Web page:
The Real Problem with Modern Running Shoe Technology

Recent advancements in the materials and construction of running shoes over the past couple years have catapulted technological development to the forefront of the competitive runner’s mind when deciding which racing shoe to wear. No longer does it really matter what a shoe looks like or even necessarily how it feels, as long as the new technology has been “proven” to make runners faster—preferably faster by a lot. I discussed the problem with that simple linear approach when assessing whether a purported magic shoe would “work” for every runner in my last post, but aside from considerations of how a shoe and its components can contribute to the efficiency and thus probable effectiveness of a runner, I’d like to address the real problem with modern running shoe technology.

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(credit: Spira)

And no, I am not about to rant about how certain shoes, like Nike’s Vaporfly 4%, are unfair because they give too much of an advantage compared to traditional racing shoes. I care little about the carbon fiber plate inserted into the Vaporfly foam midsole that many have pointed to as a veritable spring, and thus should be outlawed because the shoe gives runners an unfair advantage over shoes without springs. Fun fact: before Nike with its Vaporfly, Spira inserted actual springs in shoes for a similar bouncy effect. While never banned outright, Spira claimed that it was against IAAF and USATF rules, particularly those about unfair advantage, as a publicity stunt. For the most part, I won’t discuss the exorbitant economics of the shoes, the price tag of which is $250 without tax and as much as 50% more in the secondary market, since retail quantities have been severely limited—all for a shoe that many have claimed doesn’t last much more than 100 miles. And I’m not going to discuss the fact that these new tech-advanced shoes that elite athletes wear and market in marquee marathons are shoes not freely or fairly available to other competitors as stipulated by updated IAAF rule 143.2, like Kipchoge’s Vaporfly Elite or Des Linden’s prototype Brooks Hyperion Elite, thus giving those runners a uniquely custom advantage over others in the race.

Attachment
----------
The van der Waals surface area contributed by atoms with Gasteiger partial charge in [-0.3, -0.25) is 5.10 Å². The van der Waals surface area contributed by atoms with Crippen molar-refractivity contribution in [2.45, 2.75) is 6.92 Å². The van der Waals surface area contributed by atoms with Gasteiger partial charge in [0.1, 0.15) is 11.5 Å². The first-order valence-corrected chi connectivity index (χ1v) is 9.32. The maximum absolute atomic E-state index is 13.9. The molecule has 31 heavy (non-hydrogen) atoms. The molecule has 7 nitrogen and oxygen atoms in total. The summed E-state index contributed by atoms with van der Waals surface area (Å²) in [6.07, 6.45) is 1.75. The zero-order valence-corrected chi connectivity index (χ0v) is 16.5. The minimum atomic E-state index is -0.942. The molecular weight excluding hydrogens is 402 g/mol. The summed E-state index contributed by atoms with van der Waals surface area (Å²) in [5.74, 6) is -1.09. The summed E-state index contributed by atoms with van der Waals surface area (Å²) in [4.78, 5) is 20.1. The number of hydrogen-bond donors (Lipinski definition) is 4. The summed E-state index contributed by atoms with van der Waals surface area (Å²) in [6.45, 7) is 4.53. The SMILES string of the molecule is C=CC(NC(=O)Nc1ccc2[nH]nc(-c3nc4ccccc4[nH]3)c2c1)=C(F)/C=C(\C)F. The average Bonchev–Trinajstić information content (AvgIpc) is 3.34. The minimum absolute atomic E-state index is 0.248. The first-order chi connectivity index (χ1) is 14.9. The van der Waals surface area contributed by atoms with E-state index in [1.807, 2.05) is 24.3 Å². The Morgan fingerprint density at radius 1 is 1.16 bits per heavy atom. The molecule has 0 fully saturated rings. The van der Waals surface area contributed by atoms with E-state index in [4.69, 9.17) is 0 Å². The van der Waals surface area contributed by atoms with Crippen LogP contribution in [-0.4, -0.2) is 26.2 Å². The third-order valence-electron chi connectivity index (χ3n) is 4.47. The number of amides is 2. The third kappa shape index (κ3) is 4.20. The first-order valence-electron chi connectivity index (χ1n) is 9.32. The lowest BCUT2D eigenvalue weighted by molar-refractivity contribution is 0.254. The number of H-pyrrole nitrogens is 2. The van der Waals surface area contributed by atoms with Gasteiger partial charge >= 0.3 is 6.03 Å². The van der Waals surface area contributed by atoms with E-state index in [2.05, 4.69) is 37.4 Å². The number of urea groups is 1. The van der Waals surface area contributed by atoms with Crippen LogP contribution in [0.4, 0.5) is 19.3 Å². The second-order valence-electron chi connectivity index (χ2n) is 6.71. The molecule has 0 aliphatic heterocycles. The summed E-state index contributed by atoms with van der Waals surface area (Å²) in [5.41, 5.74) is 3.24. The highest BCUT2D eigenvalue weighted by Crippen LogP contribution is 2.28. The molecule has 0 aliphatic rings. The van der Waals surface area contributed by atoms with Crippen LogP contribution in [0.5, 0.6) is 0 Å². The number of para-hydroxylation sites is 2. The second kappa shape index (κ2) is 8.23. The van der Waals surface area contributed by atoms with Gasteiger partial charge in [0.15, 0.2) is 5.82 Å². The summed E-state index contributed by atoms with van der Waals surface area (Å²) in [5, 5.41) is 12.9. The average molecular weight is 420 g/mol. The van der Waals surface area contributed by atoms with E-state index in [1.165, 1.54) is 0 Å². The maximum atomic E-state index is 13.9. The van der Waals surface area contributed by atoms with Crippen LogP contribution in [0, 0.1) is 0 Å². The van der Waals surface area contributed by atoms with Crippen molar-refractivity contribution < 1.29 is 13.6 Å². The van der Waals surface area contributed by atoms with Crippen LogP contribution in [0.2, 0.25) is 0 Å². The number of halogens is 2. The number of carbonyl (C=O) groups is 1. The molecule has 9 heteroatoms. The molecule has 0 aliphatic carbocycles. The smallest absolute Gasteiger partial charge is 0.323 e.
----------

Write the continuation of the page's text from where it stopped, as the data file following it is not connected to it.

The real problem with modern running shoe technology is: what it has done to running. With the introduction of the Vaporfly and the hype that surrounds it, runners, especially competitive runners, have become obsessed with time as a marker of status and quality of a race. Runners are now willing to pay double what they used to for racing flats and expect to run faster when lacing up their new purchase. I cannot count how many runners I’ve heard remark that they expect to PR in their next race after buying the Vaporfly; what’s more, Nike will gladly refund their purchase if the runners are not happy with how the shoes perform, which encourages the “purchase PR” mentality. And what does running a faster time really get 97% of the runners out there? If they are not a threat to win a major championship or break a world or area record, then these runners are usually racing to challenge themselves and others, to see what we’re made of physically and mentally. To meet that challenge we train, recover, improve, test ourselves, and repeat. To adopt then a mindset in which additional significant improvement can be purchased and applied to one’s feet, and all one needs to do is pay more than ever for it, is to diminish what running is. “I might not be capable of running [insert arbitrary time benchmark for a set distance] on my own, but if I buy those shoes, I might be able to.”